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Bar Harbor Times: Wednesday, March 25, 1903 - Page 1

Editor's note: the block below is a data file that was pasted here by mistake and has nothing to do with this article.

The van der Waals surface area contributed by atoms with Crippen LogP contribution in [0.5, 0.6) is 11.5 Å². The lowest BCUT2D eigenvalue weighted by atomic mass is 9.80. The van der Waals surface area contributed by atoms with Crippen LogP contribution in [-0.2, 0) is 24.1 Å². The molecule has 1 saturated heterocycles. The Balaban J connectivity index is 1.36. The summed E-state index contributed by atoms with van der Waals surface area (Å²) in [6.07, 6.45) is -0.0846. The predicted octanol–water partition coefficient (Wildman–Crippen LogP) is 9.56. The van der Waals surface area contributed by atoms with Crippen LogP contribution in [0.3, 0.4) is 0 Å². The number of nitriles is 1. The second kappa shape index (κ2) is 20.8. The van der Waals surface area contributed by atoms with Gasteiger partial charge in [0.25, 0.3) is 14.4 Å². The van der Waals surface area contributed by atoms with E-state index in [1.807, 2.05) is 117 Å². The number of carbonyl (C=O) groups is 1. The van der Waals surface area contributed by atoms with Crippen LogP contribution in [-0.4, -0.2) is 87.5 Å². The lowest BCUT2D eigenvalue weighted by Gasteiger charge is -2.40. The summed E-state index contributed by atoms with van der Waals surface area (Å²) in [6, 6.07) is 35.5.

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   Bar Harbor (Newspaper) - February 25, 1903, Bar Harbor, Maine                                 -y" ,  À  rèsse Fox,  Insurance Breker  . ...K ..xL.l,^ ...... 'i.'i&'lî  t< w' I''» ' .. *  ■'Mi , , I  I  The teádia|||r County Paper and the Onty Soçji^ Jourììa| on flount Desert Island.  Real Estate. CiitUige» for Rant  VOL. IT. NO. 9.  BAB HABBÒK. MAOnS, WEDNJESDAlT BVENING, MABCH 25, 1903.  FITE CENTa  hadi>laced at his disposal a very band-some fortutie.  tit'neral Morrell is tall and straight and the hippy possessor of a fí^^ure that would charm the artistic sensibilities of a Parisian niodis^i. From the time of his first appearaticie as a member of congress suspicions concerning that ñgure have been lurkhig in ihe minds of his anxious and ^alous Colleagues.  Congressman Gaines has himself been called the handsomest man in the House, so it is possible thai some of the aversion he has manifested toward the gentleman from Philadelphia is due to envy.  Latterly the gentleman from Tennessee has devoted much of his attention to the atrocities ^committed upon the White House in the shape of alleged "improve-ments" under the direction of Architect McKim. When John Wesley is full of a subject he becomes terribly in earnest and cannot broolc interference.^ For several days he had been fighting to secure recognition by the chair in order that he might lauttííh forth his invectives against the White House atrocities. Now, for some reason which he does not quite understand, hi? colleagues in'the House do not take John Wesley as seriously as he takes himself; when, therefore, he launched forth upon his tirade of criticism, there were cries of various kinds which might be called jeers from the republican side of the chambers, John Wesley began but hadjiot finished his first sentence before he was compelled on account of the confusion to suspend. Again he began, and asaiiLthe same result. The speaker's gavel having restored some degree of order he made another attempt, this time the loudest noise coming from the vicinity oftlTeseat of General Morrell of Pennsylvania.  the Tennessean's anger had reached the eitptosivfe'point. Turning quickly to a crowd of democrats who sat near him he shook his southern fist ¿Svvard Morrell and said:  D--that fellow, if he don't stop I'll  J.A..BOmOK. PrMldMt.V TH01lÀtS)UmUI.O«ftlll«I« AmtHca R.NBWllAJt.ViMPn^fnft  The First National Bani, Bar Harbor, Me.  rULLT BQUIPPBD POR SVBBT MO OF LBOITIMATK BANKING.  [Capital,  Snrplna and PcQfitB,  $50,000.00 110,000.00  PIrMtora.  J.A.Bodlok. A. 8. Newman.  Hi Wooä. Geo,  Henry A lAWford >. H. dnuit.  COBBBSPONDENCB INVITBD.  Several nice Oottages^for Rent at Bancock Point. Also a few very desirable Shore. Lots for Sale.  PI BASB ADDBE^  ITHEGEO. H. GRANT CO., General Insurance Agents,  Long Distanoe Thone._Bar Harbor or Ellgworth.  THE GEO. H. GRANT GO.  iGeneral Insurance, Real Estate, InTestments  EtLSWORTH—BAR HARBOR, ME  LONG DISTANCE TELEPHONE.  SEkRlS & CARTER, at FirstNafI Bank, Brokers for i2\ Harbor.  Unique Entertainment.  Mother Goose amd Her Fftmlly Draw a Crowded House.  JbkllM«^  I j«»«tt PUDO MunftcturUir Co..  BoatoB, MM*.  lotar air»:--  1 bM hmm of uw wMormi [«Mixti«« of «mMou ptanoa. bat I ms D««*r looavuieM of thoir Mportorlty uattl 1 Had tit* loppcituBitjr of ulat rovmplsl» »iw». jlB thU inMnuK T« Da** aaMadad ta acai> .  Ibinii« • no» aai aiwwn «<■• Mtt . «allMM  |«R() rMpooam •eilo.: «ra qvelutaa «Mcfe aro |ucei)tioaalIy lara U thU «m Of u««r«atat I ooncnwuta row oa yaar ancooaa la  ¡•ecorplUMrt thto, and tMS yo« t« oeMpk tba suruoeo of m toa« vtihoa.  Vouro vary cuteort^.  Pianos, Pianolas  and Aeolians  FOR SALE  : AHD :  TO RENT  Q'PFTKfWAV Otber First Ola^s Pianos ulJhlJllTAl To Bent at Reasonable Phoes  M. St^ert ^ Sons Company  The Ifost Reliable Piano and  ^ Music House in tbe World.  44 Cottage Street, Bar Harbor, Maine  with Messrs. F. P. PRAY Sc, CO.  ¡very,Boarding »ndSale Stable  FIRST CliASS RIGS OF EVERY KIND BY THE HOUR, DAY, AV££R OR SEASON.  Prompt Services, Good Horses. Trim Vehicles, IntelligoDt Drivers.  \' Terms Reasonable.  JAMES E. FOSTER, Propr.  WEST STREET, BAR HARBOR.  epairing at Sawyer's  |ur Optical Department is up-to-date 3d the proper fitting and adjustment Glasses is our #pecialty. We Iptical Citaduates at  are  On Fine Watches, French Clocks, Diamond Jewelrf. Old Jewelry Renovated,Re-gilded and Made like New. Old Gold taken in exchange for Goods or Repairs. Jewelry Mfg to order.  lOORES JEWELRY STORE, 98 Main St.  J E k. L I  S O N  miílUMMMIfe. ,1  Call In and look over the Spring Line of Samples for  J E L L I  S O N  len s Suits and Top Coats.  There are 600 different patterns.  A very ^uccessfiil entertainment was that given for the benefit of the Congre-gational church last Thursday evening at Music hall. The affair was in charge of several ladies prominent in the society, Mrs. Stephen L. Kingsley,chairman, Mrs, Vernon G. Wasgatt, Mrs. Heman Richards, Mrs John Harriman and Mrs. Frank Cross. Although the affair was hastily prepared for there was no sign ofit in the well arranged program which was carried out smoothly.  The hall was crowded at an early hour, the little people being much in evidence. The entertainment consisted of a series of pantomimes and tableaux in which the characters from Mother Goose were represented by well known townspeople. Great care was used in selecting the impersonators and the result was that the personages of nursery lore were most aptly represented. Mr. L. B. Deasy was interpreter, wittily explaining each tableau. In introduction Mr. Deasy said in part that many of our beliefs and illusions had been taken from us, Romu lus and Remus have been proved myths, the plays of Shakespeare have been ascribed to another, question has been raised as to the veracity -«if historical accounts of Jonah and l|ie whale, and even the existence of Mother Goose was at one time questioned. However it has been satisfactorily proved that such a personage did exist. Some 200 years ago, a lady named Mrs. Goose lived near the city of Boston. She had one daughter who married Mr. Fleet, a printer, and he issued the first volume« of Mother Goose's melodies.  It Is well for us that she has been so well vouched for, for "what is home without a mother—Goose?" If you were called upon to name the six women most famous in history' Mr, Deasy said that without doubt they were the following:—Joan of Arc, Katherine of Aragon, Queen Elizabeth, Lydia E. Pinkham, Carrie Nation and Mother Goose.  An orchestra composed of Messrs. George A. Joy, Frank D. Foster and Leon W. Tabbutt furnished music and Mrs. Leon W. Tabbutt presided at the piano during the tableaux. Following are the list of characters:—Old King Cole, C. W Murray; Fiddlers Three, G. A. Joy, Franlt D. Foster and Leon W. Tabbut; Frank Roberts, cornetist; Mother Goose, Mrs Farrell; Little Boy Blue, Luther Leach Contrary Mary, Rosa Richards; Little, Bo-Peep, Helen Yeaton; Fleshy Boy with' soup, Philip Wood; Jack Be Nimble, Jack Be Quick, Simpson Carter; Jack and Jill, Eddie Linscott and Ethel Hayward; Miss Mufiett, Marion Wakefield; Little Red Riding Hood, Nina Allen; Mary and her Litile Lamb, Louise Deasy; Puss in Boots, Shirley Joyce; Little Jack Horner, Henry Wood; , Queen^ of Hearts, Mrs. Vernon Wasgatt; King of Hearts, Mr. Tabbutt; Knave of Hearts, Grosvenor Richards; Simple Simon, C. E. Whitmore; Cautions Pieman, Lewis Richardson; Old Woman in Shoe, Mrs. Callahan; Tom the Piper's son, Eugene Dyer; Jack Spratt, Elmer Bunker; Jack Spratt's wife, Mrs. Wm. Sawyer; King Counting Money, Mr. Searles; Queen Eating Bread and Honey, Mrs. Harriman; Old Woman wilh Broom, Mrs. Kingsley; Old Mother Hubbard, Mrs. Leach; Wife on Wheelbarrow, Mrs. Sadie Richards; Man Wheeling Wife, John Harriman; Giant, John E. Bunker; Jack the Giant Killer, H. R. Willey: Cinderella, Bertha Clement; Prince, Charles Gilley; Proud Mother, Mrs. Frank Cross; Proud Sisters, Miss Addie Bunker, Mrs. Horace Yeaton; Beauty and the Beast, Miss Lottie Clark and Ernest Haynes; Robinson Crusoe, Frank Anthony; Man Friday, R. S. Arey; Bluebeard, M. C. Foster; Bluebeard's Wife, tirs. Arey; Wife's Sister, Mrs. Hodgkins; Old Lady Never Quiet, Mrs. Ash; Old Woman A-Shearing, Mrs. Milliken; Old Man A-Shearing, Mr. Richards. Beggars, soldiers and children in shoe.  Some of the best scenes were Robinson Crusoe and Man Friday, Bluebeard and his wife, Fatima, the Giant and Jack the Giant Killer, Old Woman sweeping cobwebs from the sky, Queen of Hearts, she made some tarts, and the Cinderella scenes and the Old Woman Who Lived in her Shoe.  Tliat Up-to-Pate.  F. R, Jellison, 32 Main Street.  make him take his corset off right here in the House!"—Jos. Ohl, in the Atlanta Constitution.  EDWARD B. MEARS, Cottages for Rent or for Sale.  OFFICE: BAR HARBOII, MAINE.  CORPORATION PUBUQTY.  Mt. fidwtfd S. Oatk Advocata Euootly Hys P^ge of the BOI.  œRSET ANGERED HIM.  "^"-TTTn.•'rrnn nîtr buildbr SHOP COmeE ST.. BAR HARBOR. ME  is not generally known how narrow an esc^ipe' the House^of Representatives in Washington had during the excitement of the closing days of the session from a sensation compared with which all of the others of those strenuous times would have paled into insignificance.  John Wesley Gains iis nothing if not in-' tense. John Wesley has a pet aversion in the person of Congressman Edward Morrell of Pennsylvania, Congressman Morrell poses as the handsomest man in congress. In addition to his unquestioned beauty he possesses two distinctions. One is that he earj^ed the titl6 "general" through command of a brigade of the Pennsylvania militia in time of peace, the other is that he marriedthe daughter of oncvtpf the wealthy Drexels, and thereby  Mr, Edward S. Clark made the speech of the day in the senate a few days ago on a bill which was introduced compelling corporations to give iheii^stockholders a list ot their assets and liabilities according to their books at the end of the last hscal year. Mr. Clark said in part:  1 think well of and shall vote for this bill under discussion notwithstanding the fact that the judiciary committee have refused it their official cognisance. 11 is one step towards legislation for the people against monopoly. It is in line with the last presidential message which re(|uires publicity of all corporations, yet does not go so far as his recommendations: as this bill only allows those that have their money invested knowledge of the iinanrial standing of the company.  There has been a great deal said here this term of the legislature in regard to the earnings and small deposits of widows and orphans in our savings institutions, and about laws that we should enact for their protection. Why not continue the same principle by protecting the same people who have their small pittances invested in a small block of stock of a corporation. What protection has a person who has only a few hundred dollars invested in a corporation and what could be more fair than to compel the corporation to give that small stockholder a list ot the assets and liabilities of the company; which is all this bill provides for.  I do not claim to have the long legal Experience that the eminent senator from Androscoggin boasts of. I do claim to hive some personal experience, however, in corporations. When 1 was but 18 years old I purchased a block of stock, under the promise that it would soon make me very wealthy. That stock was gotten up most beautifully, and upon bond paper with a big red seal, and it looked well enough for a necktie.  When I commenced to look for my untold wealth I went to the directors to find what we had for assets and liabilities. I was sent from one to another and told they would shortly have a meeting, but the first meeting those gentlemen do^have will be in that unknpwn world above. Well! I tried it once more, and invested $250 in another one, I tried to find out the assets and liabilities of that company but faUed. I made up my mind I would not have that tiling staring me in the face any longer, and I tied it to a rock and threw it overboard, but lo, and behold i I was sued under the state for stockholder's liability and had to pay, $125 in addition.  I am glad that the eminent senator has shifted his position, and is willing now to resort to the courts, as la the insurance discussion he Is willing to do away with the courts. Sudden changes of the heart are dangerous. We are fitcioe % Sreat national calamity where It has become necessary by legislation ^to prevent the greed of Jthose leeches from sucking the very lif^ blood of our people. They have been jiytly described as a mere shell by  which a body of individuals do business, though they would be more justly described as the shell game. Everything is now done under a corporate name, every conception of man has been incorporated, bonded and sold, the powers of the air and water, the restless forces of the elements, which in the time of the discoverer were the terrors of the wrath of God, have been subdued to the services of man, incorporated, bonded and sold.  Some legislation is necessary because principles are eternal and should be respected. Disguise it as you may, the gieat controversy about corporations is between power and the people. As strong as may be the love of power of the great captains of industry, just so strong is the love of fair play on the part of the people. All men are equal on the common deck of life and we should legislate to that end.  Twice during the session of this legislature have we been asked to pass upon rights between the people and corporations, once upon the standard fortn of insurance policy, and yesterday, on the Mes-salonskee Light company, and both times have we Ijeen found wanting. This senate has always been a synonym for integrity. At the first part of this session we listened to the very able remarks of the senator from Kennebec, Mr. Alden, upon the dairy interests of the state. The eloquence of that speeoh has not been equalled this session. He referred to our gallant sons who fought so nobly on Southern battlefields, to the illustrious sons of Maine in Congress, but said he was humiliated that the price of^aine butter in the Boston market was two cents a pound less than New Hampshire,  Let me ask the honorable senator if he would have been proud of those noble sens and if he would not have been more humiliated if a question has arisen between the people and corporations and our noble sons had voted againt the rights of the people in favor of the corporations, and if he would not • have been more humiliated still if those illustrious sons had voted for the people on one day on one of these questions and against them the next, on the same question. Would you not have questioned their loyalty to the people.?  other on the sugar-king, H. 0. Havemeyer Field marshal Viscount Wolseley, K. P, H. G. Wells, Henry Seton Merriman. Seumas MacManus, and several othei well-known writers contribute to this number of the Cosmopolitan which is reroarlc: able for the variety of its fictton.  LITERARY NOTES.  The April Cosmopolitan is a carctully balanced magazine. It appeals to the individual tastes of the ma<iy, and the many tastes of the individual. 'I licre are 17 stories and articles—loi pictures. Chief place is given to a striking article on " Tlie Américanisation of the Canadian .Northwest," written by William K. .Stewart. /\ personal sketch of 1S> jornstei ne U\jurn-son, the prophet poet of Norway, is most entertaingly written, and is illustrated witr a number of beautiful phoiogray^lis (if the poet's home. "To Love or To I i > ved" is a philosophical essay, by La\ i .1 Hart, in the course of which she sh(j\v that to love means increase of physical beauty— an end which may also be gained by physical exercise, as is shown in tlie same number by Bernarr MacFaddeii, in an article entitled "Health Made and Preserved by Daily Kxercise." Dr. Ceorge F. Shears writes on "Medicine," as part of the series,"Making a Choice of a Profession." "Famous Cures and Humbugs ot Europe," is by the late Julian Ralph. "Romances of the World's (¡reat Mines" Calumet and Hecla. by S. K. Molfett. There are also two sketches—one on the great financier, Jacob H. Schitf; and the  FROM RAYMOND JOTTINGS.  Mrs. J. Pierpont Morgan and party j came in fronrNew York by wky of New Orleans Monday evening shortly after 9 o'clock. The private car "L. S. M. S,. No. 44," one of the most handsome cars of the system, brought the party in. The car was dropped irom the Overland at Shorb station and was run to The Raymond iipmediately on the Pasadena branch of the road. With Mrs, Morgan were Miss Janes, Miss Woolsey and Miss Theodore Woolsley, all of New York. Mrs, Morgan and her companions will remain at The Raymond indefinitely, probably until the warm balmy breezes call them back toward the city. J. Pierpont Morgan, the great financier, was not in the party, having been detained in the east on business. It is expected that he will join Mrs. Morgan here later ot\. and remain probably for some time. Mr. Morgan is at the present time in Havanna Cuba, with a party of financiers. Wheth-er he will come directly on here from Cuba is not definitely known as yet. The Mor» gan party are occupying a handsome suite of looms on the second floor of the hotel, which were reserved for them some-months ago.  William L. Elkins, the multi-millionaire and the street car magnate ot Philadelphia with his party came in Saturday morning to remain at the Raymond for séme time. Mr, Elkins and his party came we.«t in his private car "Convoy" and are occupying their suite ot rooms which have been reserved for them sometime. In the party are Mr. and Mrs. William L. Elkins, maid and valet. Dr. L. A, Duhring, Mr. and. Mrs. S. Tyler and Mr. and Mrs. Geo. W. Klkins and maid all of Philadelphia. Mr. Elkins comes to California partly for his health and for rest, fearing more i!t . ness if exposed further to the severe win ter in the east. Mr. IClkins has taken Mossley Hall for the coming season.  The (¡inn party of Boston came in Wednesday eveniiij,'. lathe party were .Mr. and .Mrs. Kdwin Ginn, Miss Cl.ira A. (iinn; .Miss (iretchen (linn and nurse. M.ister Ned (iinn and Miss .\nt0ni4 (;rel)e, .Mr. (linn is the iiead of tlie firir. hy th.it n.une. publishers of school books and known throu<'.liout the country, i!^ is an enthusiastic golfer and e.xpecls ■ ^et Ml some (.'.ood hours at the g.m.L while here. Mr. (linn has tauglit s( boo in th s vicinity.  All lovers ot drama can look forwaru i«.) a great treat ne.xt .Monday evening, Marcb ninth, when .Miss Lila J. Howell will givt a reading; of ".Monsieur Leaucaire," in the music rt)om of the hotel. .Miss Howell is considered e.xcellent in this reading having ;jiven it before the Women's Clul" in l.os Angeles, in Chicago and througn out the e.ist lo tlie satisfaction of the many ilraniatic critics who have seen liet in "Ueaucaire." Miss Howell will wear the costume of the time of Louis .W, ivory satin and roses and v\ill l.ave the assistance of the Raymond Orchestra. In person Mi.«s Howell is tall and slender, of graceful carria^je, mobile face and charming manner. Her personal magnetism is strong and her voice is melodious, vibrant and sympathetic.  The Mount Desert Nurseries,  WM, MILLER, Manager.  Canada Hard-Wood Ashes  AND  Swift-Lowell Ground Bone  FOR LAWN8 AND CRA%8 LANDS.  Wood ashes of good quality contain the greater ptirt of the essential elements of plant food, in tbelr best form and in large quantity, besides increasing markedly the moisture-holding capacity of soils. Vauable when used alone, tbey form wit)r'boDe*me6i' a complete and excellent manure (or lawns and grass-lands whlon, besides the rich growth It gives, has the great advantages of l)eing wholly free from weed-seeds, easily applied, and free from offensive odor. Oar Wood Ashes are unleaohed, thoroughly screened, and the t)eBt to be obtained. Prices upon application.  The  Oflloe and Greenhouses ate upon 8ohooner Heaii roaiS and have telephone conneotlons.  GEORGE L. STEBBIN.^,  Building lots 01 Sea Clin Cuvi ter  Offloea:  •eal Harbor, Me., and 108 Produce Exchange N» Y».